At the Columbia Union Conference Executive Committee meeting today, Rob Vandeman, executive secretary of the Columbia Union, reported that as of June 30, membership in the Columbia Union is 144,207, an increase of .76 percent from March 31.
By Andrew McChesney, news editor, Adventist Review / Image by Photography by Dr Farouk on Flickr
The U.S. government is suing a privately owned hospital group in the state of Minnesota, accusing it of revoking a job offer in retaliation against a Seventh-day Adventist nurse who sought the Sabbath off.
The Equal Employment Opportunity Commission, a U.S. government agency, says North Memorial Health Care violated U.S. law on religious accommodation in the workplace by rescinding the job offer for Emily Sure-Ondara to work as a registered nurse.
Takoma Academy’s desire to have a STEM (science, technology, engineering and math) program that rivals those of the top tier schools in the nation took a huge leap forward with its recent acquisition of a 3-D printer.
Shaun Robinson, science teacher and robotics club advisor, says, “3-D printing is one of the areas that we are focusing on for the 2015-16 school year. It is a rapidly advancing technology that crosses many disciplines. Students in the best institutions are increasing their design and engineering skills with curriculum built around 3-D printing.”
Allegheny West Conference and the Glenville church in Cleveland recently made history when leaders installed the first female pastor, Regina Johnson. Johnson is serving as Glenville's administrative pastor.
Story by Allegheny West Conference staff
Johnson graduated from Washington Adventist University in Takoma Park, Md., in May 2012, then joined the WAU Office of Ministry team as chaplain of ministry. While serving at WAU, she led the development of Crossroads, a student-led church service, started several new ministries and helped prepare 85 students for baptism.
In 1952 a real estate agent was tasked with finding the right property for the future Blue Mountain Academy (BMA). When he found it, he immediately called the president of what was then the East Pennsylvania Conference to share the news; however, he left out one vital piece of information: the land wasn’t for sale. Two conference employees toured the 683-acre grounds in Hamburg, Pa., that held six farms, a dairy, 169 head of cattle, nine buildings, seven barns and machinery to operate the entire plant. It also included a summer camp with five buildings, a swimming pool and summer vacation cottage.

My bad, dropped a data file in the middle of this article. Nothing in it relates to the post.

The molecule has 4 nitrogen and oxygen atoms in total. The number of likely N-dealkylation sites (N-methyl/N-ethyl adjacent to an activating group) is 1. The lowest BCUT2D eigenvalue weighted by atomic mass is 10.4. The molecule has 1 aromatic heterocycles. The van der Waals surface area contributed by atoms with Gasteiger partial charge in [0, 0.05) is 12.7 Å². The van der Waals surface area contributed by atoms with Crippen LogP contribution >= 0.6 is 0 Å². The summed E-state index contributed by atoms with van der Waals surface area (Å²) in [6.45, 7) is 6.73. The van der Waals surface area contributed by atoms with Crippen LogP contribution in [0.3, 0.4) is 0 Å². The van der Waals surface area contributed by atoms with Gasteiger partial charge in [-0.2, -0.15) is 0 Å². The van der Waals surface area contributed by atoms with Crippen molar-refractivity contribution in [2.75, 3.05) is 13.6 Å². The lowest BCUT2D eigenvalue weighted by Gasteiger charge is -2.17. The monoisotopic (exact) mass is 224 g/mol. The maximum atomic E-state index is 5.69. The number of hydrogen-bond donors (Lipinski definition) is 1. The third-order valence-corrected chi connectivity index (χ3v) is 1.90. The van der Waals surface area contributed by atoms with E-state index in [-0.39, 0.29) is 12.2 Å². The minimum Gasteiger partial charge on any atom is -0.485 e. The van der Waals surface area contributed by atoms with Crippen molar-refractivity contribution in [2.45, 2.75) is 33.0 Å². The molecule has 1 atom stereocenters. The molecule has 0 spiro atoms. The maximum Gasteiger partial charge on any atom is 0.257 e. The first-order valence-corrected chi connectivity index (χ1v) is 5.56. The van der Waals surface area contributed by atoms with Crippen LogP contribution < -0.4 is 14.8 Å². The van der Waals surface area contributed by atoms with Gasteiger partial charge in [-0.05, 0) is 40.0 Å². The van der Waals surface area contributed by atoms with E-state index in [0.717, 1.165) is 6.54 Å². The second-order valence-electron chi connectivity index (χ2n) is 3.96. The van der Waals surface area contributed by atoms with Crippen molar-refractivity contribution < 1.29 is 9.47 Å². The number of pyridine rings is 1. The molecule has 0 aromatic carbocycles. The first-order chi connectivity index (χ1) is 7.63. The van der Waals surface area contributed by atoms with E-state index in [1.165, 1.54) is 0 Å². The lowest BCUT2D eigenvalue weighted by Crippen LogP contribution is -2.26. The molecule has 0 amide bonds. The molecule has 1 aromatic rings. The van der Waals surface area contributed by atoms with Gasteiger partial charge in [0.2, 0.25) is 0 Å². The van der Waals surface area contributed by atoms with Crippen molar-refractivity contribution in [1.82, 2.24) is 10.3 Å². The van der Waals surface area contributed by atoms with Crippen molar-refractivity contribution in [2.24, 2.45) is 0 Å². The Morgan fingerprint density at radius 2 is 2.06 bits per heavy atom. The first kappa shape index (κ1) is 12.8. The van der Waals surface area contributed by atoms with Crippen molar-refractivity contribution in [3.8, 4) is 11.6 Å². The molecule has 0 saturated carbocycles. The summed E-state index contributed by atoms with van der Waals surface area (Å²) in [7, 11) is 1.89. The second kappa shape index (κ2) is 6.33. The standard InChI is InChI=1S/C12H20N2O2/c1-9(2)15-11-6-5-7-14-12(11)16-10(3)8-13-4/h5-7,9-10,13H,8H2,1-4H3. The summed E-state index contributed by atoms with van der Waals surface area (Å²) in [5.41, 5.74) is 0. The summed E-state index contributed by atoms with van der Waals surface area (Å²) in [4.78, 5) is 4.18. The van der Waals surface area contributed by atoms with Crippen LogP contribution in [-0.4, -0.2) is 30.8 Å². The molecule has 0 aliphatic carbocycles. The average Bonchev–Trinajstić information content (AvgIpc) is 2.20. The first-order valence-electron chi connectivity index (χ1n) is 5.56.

Story by Caron Oswald
After a lengthy search for a new assistant treasurer, the Ohio Conference hired Roy Simpson. Simpson, son of a pastor, lived in five different countries while growing up in Central America.
Story by Heidi Shoemaker
He opted to study accounting because he “wanted to work for the church, and numbers have always been my strongest area in school," he shares. Simpson has a bachelor’s in business administration, and expects to complete an MBA in finance in about a year.
Although Seventh-day Adventists were unable to worship openly in Cuba until recently, members from Potomac Conference’s Seabrook church in Lanham, Md., have ministered there for more than three years. And this summer, Seabrook church members Gavin Simpson, Noah Simpson and Audrey Clarke traveled with Margaret Cancelliere, a member from Pennsylvania Conference’s Pottstown church, and Kenton Rawlins, a member from Connecticut, for a third mission trip to Gibara, a small seaside town where they have worked for the past two years.
Story by Dawna-gene Milton and V. Michelle Bernard
This summer the Mountain View Conference (MVC) kicked off a mission project that connected Seventh-day Adventists on two continents.
Story by Mountain View Conference Staff
The project was born in early 2015, when the staff and student body of the Peruvian Union University (PUU) in Lima, Peru, challenged students to serve as missionaries around the world. Many members of the student body accepted and committed to serve. School leaders say their motivation was founded on the blessings that came from the missionaries who brought the Three Angels’ Messages to their homeland. In turn, they wanted to bless others across the globe through what they deemed the “I Will Go” call.
A small group of members interested in reaching the more than 15,000 Liberians living in the Philadelphia area reached out to Pastor Matthew Kamara who was completing a doctorate of ministry at Andrews University (Mich.). Kamara previously served as the treasurer of the Liberian Conference in Africa and planted several churches there and in South Bend, Ind.
Story by Pennsylvania Conference Staff
Kamara agreed to help and started the journey to opening the Pilgrim church. In 2013 Kamara started commuting to Philadelphia on weekends. In 2014 he moved there and started working more intensely in the area. Now, after only two years, about 60 people attend each Sabbath.
When John and Janelle Rivera decided to work with the Laurelwood church youth again, they only planned to revive the Pathfinder club. However, they ended up leading a group of young people of varying ages, from juniors to young adults, many of whom did not grow up in Seventh-day Adventist homes or didn’t take their faith seriously.
Story by New Jersey Conference Staff
The Deptford church’s Laurelwood Lions Pathfinder Club sometimes functions more like a youth group, combining aspects of Pathfinders and Adventist Youth (AY) mixed with a dose of practical life lessons. Recently, the Riveras challenged members to create a $1,800 monthly budget for living on their own.